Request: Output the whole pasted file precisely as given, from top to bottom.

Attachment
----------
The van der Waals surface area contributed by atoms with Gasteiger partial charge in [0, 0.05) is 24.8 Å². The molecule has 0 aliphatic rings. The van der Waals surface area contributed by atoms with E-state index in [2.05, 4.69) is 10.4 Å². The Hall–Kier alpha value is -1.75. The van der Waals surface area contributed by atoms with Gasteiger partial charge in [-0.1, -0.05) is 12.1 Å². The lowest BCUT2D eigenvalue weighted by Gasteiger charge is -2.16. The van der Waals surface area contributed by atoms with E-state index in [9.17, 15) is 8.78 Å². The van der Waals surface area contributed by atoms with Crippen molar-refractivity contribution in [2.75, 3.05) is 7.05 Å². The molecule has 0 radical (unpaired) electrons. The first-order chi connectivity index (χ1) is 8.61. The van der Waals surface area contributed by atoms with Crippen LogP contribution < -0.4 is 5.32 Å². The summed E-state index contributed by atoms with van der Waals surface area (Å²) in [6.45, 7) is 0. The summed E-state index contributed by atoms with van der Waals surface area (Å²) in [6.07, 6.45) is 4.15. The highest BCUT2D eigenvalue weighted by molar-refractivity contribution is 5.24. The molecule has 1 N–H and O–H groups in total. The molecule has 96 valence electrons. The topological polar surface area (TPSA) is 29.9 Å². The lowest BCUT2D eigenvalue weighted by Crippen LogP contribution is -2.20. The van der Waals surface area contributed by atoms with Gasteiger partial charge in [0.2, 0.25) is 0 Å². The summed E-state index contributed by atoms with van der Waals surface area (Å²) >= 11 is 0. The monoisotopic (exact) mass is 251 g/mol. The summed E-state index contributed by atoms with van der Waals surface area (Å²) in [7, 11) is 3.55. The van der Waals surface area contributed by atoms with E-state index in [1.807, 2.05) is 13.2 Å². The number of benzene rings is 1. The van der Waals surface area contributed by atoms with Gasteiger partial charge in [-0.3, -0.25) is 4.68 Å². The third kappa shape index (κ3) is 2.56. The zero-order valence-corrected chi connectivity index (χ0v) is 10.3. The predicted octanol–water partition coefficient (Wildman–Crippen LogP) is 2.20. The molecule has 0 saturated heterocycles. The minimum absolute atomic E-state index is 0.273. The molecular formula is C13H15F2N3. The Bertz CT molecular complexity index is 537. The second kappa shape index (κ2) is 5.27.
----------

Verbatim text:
The van der Waals surface area contributed by atoms with Gasteiger partial charge in [0, 0.05) is 24.8 Å². The molecule has 0 aliphatic rings. The van der Waals surface area contributed by atoms with E-state index in [2.05, 4.69) is 10.4 Å². The Hall–Kier alpha value is -1.75. The van der Waals surface area contributed by atoms with Gasteiger partial charge in [-0.1, -0.05) is 12.1 Å². The lowest BCUT2D eigenvalue weighted by Gasteiger charge is -2.16. The van der Waals surface area contributed by atoms with E-state index in [9.17, 15) is 8.78 Å². The van der Waals surface area contributed by atoms with Crippen molar-refractivity contribution in [2.75, 3.05) is 7.05 Å². The molecule has 0 radical (unpaired) electrons. The first-order chi connectivity index (χ1) is 8.61. The van der Waals surface area contributed by atoms with Crippen LogP contribution < -0.4 is 5.32 Å². The summed E-state index contributed by atoms with van der Waals surface area (Å²) in [6.45, 7) is 0. The summed E-state index contributed by atoms with van der Waals surface area (Å²) in [6.07, 6.45) is 4.15. The highest BCUT2D eigenvalue weighted by molar-refractivity contribution is 5.24. The molecule has 1 N–H and O–H groups in total. The molecule has 96 valence electrons. The topological polar surface area (TPSA) is 29.9 Å². The lowest BCUT2D eigenvalue weighted by Crippen LogP contribution is -2.20. The van der Waals surface area contributed by atoms with Gasteiger partial charge in [0.2, 0.25) is 0 Å². The summed E-state index contributed by atoms with van der Waals surface area (Å²) >= 11 is 0. The monoisotopic (exact) mass is 251 g/mol. The summed E-state index contributed by atoms with van der Waals surface area (Å²) in [7, 11) is 3.55. The van der Waals surface area contributed by atoms with E-state index in [1.807, 2.05) is 13.2 Å². The number of benzene rings is 1. The van der Waals surface area contributed by atoms with Gasteiger partial charge in [-0.3, -0.25) is 4.68 Å². The third kappa shape index (κ3) is 2.56. The zero-order valence-corrected chi connectivity index (χ0v) is 10.3. The predicted octanol–water partition coefficient (Wildman–Crippen LogP) is 2.20. The molecule has 0 saturated heterocycles. The minimum absolute atomic E-state index is 0.273. The molecular formula is C13H15F2N3. The Bertz CT molecular complexity index is 537. The second kappa shape index (κ2) is 5.27.